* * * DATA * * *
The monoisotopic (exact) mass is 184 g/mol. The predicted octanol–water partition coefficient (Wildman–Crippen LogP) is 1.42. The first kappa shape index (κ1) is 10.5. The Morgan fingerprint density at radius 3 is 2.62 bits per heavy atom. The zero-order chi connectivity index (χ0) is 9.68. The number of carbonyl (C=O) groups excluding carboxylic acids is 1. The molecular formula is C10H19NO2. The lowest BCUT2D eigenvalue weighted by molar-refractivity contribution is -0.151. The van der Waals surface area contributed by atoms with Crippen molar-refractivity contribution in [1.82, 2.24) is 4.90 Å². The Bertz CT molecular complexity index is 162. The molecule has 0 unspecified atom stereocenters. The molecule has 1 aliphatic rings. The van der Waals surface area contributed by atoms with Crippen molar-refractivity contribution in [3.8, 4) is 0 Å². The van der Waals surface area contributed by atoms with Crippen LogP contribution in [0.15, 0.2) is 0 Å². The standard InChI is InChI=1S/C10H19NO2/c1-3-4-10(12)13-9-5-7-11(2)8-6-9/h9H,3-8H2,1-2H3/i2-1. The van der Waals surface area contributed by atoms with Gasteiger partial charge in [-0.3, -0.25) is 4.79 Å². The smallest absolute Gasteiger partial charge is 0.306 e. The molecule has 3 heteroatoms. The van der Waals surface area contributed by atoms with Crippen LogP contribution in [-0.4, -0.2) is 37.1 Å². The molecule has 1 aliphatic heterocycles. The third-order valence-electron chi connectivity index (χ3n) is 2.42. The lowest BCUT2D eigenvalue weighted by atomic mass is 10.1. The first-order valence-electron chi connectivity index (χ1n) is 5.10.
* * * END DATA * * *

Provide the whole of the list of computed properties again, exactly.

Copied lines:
The monoisotopic (exact) mass is 184 g/mol. The predicted octanol–water partition coefficient (Wildman–Crippen LogP) is 1.42. The first kappa shape index (κ1) is 10.5. The Morgan fingerprint density at radius 3 is 2.62 bits per heavy atom. The zero-order chi connectivity index (χ0) is 9.68. The number of carbonyl (C=O) groups excluding carboxylic acids is 1. The molecular formula is C10H19NO2. The lowest BCUT2D eigenvalue weighted by molar-refractivity contribution is -0.151. The van der Waals surface area contributed by atoms with Crippen molar-refractivity contribution in [1.82, 2.24) is 4.90 Å². The Bertz CT molecular complexity index is 162. The molecule has 0 unspecified atom stereocenters. The molecule has 1 aliphatic rings. The van der Waals surface area contributed by atoms with Crippen molar-refractivity contribution in [3.8, 4) is 0 Å². The van der Waals surface area contributed by atoms with Crippen LogP contribution in [0.15, 0.2) is 0 Å². The standard InChI is InChI=1S/C10H19NO2/c1-3-4-10(12)13-9-5-7-11(2)8-6-9/h9H,3-8H2,1-2H3/i2-1. The van der Waals surface area contributed by atoms with Gasteiger partial charge in [-0.3, -0.25) is 4.79 Å². The smallest absolute Gasteiger partial charge is 0.306 e. The molecule has 3 heteroatoms. The van der Waals surface area contributed by atoms with Crippen LogP contribution in [-0.4, -0.2) is 37.1 Å². The molecule has 1 aliphatic heterocycles. The third-order valence-electron chi connectivity index (χ3n) is 2.42. The lowest BCUT2D eigenvalue weighted by atomic mass is 10.1. The first-order valence-electron chi connectivity index (χ1n) is 5.10.